When was the last time you wrote a letter to someone? Not an email or a text, but a well-thought-out letter where every word had significant importance? Now here's a trickier question--if you wrote a letter to both candidates one week out from the election, what would you say to them?

I asked my 5-year-old daughter that same question. She said she would send them both valentines so they would feel love and make our country happy. (Genius of children!)

We asked more than 80 founders and CEOs what they would write to the next president, and they all agreed to write about one of the greatest economic opportunities--women entrepreneurs. Which is not too far off from my daughter. Women would bring $30 billion in GDP to our country if they scaled as entrepreneurs. That would make our country very happy.

I had the privilege of breaking bread with some incredible entrepreneurs and government officials at what we called the #Circle dinner series, in partnership with Dell and Deloitte. After I talked to them, we put pen to paper--or should I say, fingers to keys--and wrote an open letter to Secretary Clinton and Mr. Trump called #WhatWeNeedToSucceed.

Game changers like Sheila Lirio Marcelo, the founder and CEO of Care.com; Carolyn Rodz of the Circular Board; Julie Smolyansky, the founder of Lifeway Foods; Anne Wojcicki, founder of 23andMe; and Cynthia Gaylor, CFO of Pivotal, all shared their challenges and successes and addressed how we can improve the economic opportunity for female business leaders.

I heard about all kinds of obstacles, from the struggle to acquire funding (women only get 7 percent of venture capital) to the extraordinarily difficult balance of managing families and building a company--one I completely understand. More so, I heard inspiring stories of perseverance. A lot of important information and observations came out of these dinners, on such topics as the existing grant and loan programs at the Small Business Administration; unconscious bias initiatives for decision makers; peer-to-peer mentorships; and my new favorite: supplier diversity programs for enterprise companies and government contracting.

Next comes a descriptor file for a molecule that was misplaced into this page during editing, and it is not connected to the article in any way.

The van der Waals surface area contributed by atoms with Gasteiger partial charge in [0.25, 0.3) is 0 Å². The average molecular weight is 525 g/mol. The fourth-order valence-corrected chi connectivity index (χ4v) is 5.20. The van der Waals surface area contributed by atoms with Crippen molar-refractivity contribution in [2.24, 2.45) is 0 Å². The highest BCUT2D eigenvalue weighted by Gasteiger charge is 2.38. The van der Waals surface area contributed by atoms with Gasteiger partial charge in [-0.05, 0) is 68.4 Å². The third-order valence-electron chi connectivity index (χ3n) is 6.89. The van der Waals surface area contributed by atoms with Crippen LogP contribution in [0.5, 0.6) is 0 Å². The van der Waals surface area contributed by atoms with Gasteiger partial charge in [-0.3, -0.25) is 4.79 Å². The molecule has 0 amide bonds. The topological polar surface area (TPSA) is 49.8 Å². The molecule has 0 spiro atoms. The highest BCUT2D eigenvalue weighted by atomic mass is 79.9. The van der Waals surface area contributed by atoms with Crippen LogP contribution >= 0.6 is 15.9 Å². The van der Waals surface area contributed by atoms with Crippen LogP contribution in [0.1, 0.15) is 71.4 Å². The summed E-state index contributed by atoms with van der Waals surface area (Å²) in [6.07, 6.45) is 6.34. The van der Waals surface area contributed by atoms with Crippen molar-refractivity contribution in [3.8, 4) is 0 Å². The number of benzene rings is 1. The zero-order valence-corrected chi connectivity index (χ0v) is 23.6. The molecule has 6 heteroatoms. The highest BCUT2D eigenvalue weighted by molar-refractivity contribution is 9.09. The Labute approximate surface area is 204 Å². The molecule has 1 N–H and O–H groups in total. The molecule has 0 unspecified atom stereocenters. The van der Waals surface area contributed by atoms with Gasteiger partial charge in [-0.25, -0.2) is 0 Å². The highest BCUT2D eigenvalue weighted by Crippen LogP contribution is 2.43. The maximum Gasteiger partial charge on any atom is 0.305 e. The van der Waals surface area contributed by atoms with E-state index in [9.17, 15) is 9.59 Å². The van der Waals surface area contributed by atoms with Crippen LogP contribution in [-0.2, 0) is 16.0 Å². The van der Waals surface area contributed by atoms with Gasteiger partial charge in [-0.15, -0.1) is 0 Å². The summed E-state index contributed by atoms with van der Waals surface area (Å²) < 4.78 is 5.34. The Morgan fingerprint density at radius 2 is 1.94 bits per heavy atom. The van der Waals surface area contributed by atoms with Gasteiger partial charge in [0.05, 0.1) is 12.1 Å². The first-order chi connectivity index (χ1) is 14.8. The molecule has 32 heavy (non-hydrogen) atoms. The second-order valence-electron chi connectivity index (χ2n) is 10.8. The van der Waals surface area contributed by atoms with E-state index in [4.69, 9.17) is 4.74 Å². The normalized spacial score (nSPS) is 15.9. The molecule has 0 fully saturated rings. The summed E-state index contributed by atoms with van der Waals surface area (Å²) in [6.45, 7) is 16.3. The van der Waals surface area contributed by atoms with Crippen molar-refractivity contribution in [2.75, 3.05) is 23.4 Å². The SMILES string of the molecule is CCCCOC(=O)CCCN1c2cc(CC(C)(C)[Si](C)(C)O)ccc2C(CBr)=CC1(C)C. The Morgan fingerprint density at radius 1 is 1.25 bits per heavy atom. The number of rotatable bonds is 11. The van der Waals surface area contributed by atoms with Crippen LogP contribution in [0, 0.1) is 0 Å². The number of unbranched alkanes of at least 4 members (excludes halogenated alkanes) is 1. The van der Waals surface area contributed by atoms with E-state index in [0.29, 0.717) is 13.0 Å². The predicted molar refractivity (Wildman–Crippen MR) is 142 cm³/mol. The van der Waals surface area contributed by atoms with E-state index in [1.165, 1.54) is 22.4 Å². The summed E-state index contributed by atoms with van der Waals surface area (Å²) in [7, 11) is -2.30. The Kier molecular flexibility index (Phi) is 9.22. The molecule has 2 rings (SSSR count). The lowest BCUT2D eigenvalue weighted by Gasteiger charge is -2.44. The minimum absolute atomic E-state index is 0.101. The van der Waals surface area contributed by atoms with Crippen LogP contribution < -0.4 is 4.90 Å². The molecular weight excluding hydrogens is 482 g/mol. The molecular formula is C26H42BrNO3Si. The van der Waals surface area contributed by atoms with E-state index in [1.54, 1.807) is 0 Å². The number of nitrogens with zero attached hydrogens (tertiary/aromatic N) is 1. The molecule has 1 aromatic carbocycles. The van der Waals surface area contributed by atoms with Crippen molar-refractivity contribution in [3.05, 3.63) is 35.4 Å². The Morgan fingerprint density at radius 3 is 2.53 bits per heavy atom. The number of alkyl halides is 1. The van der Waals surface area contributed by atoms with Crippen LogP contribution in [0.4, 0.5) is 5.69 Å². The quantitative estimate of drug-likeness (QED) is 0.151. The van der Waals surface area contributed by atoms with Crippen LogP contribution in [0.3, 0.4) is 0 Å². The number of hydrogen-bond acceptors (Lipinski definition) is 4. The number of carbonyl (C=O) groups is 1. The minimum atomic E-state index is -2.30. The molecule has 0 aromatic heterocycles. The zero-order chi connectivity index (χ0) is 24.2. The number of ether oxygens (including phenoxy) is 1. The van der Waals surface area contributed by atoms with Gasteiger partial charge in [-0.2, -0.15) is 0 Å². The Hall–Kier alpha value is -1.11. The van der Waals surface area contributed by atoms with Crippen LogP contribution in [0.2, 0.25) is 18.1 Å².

We compiled these recommendations into a letter, and yesterday we sent it out to the two presidential candidates. Since this election has been more Twitter-focused than ever before, it's no surprise that our letter and corresponding hashtag, #WhatWeNeedToSucceed, started trending like wildfire.

The letter contains actionable and straightforward suggestions, such as increased incentives for individuals and organizations to invest in women-owned companies; expanding paid family leave policies and access to high-quality, affordable child care; supporting trade agreements that further liberalize trade and open new markets for businesses of all sizes; and streamlining the process of registering businesses and applying for government resources.

Since the recession, women have been starting businesses at a rate five times as fast as the national average, but the unique set of challenges we face leads to a disproportionately high failure rate. In fact, companies headed by a woman CEO received only about 3 percent of total venture capital dollars.

I truly believe that the success of women business leaders is crucial to solving our world's greatest economic, technological, and social challenges. Women put 90 percent of their income into their communities and families, so it's imperative that we challenge our next leader to prioritize policy that advances female entrepreneurship. My hope is that this letter will be the valentine that our nation needs.

So what will your letter say? Tell me at #WhatWeNeedToSucceed.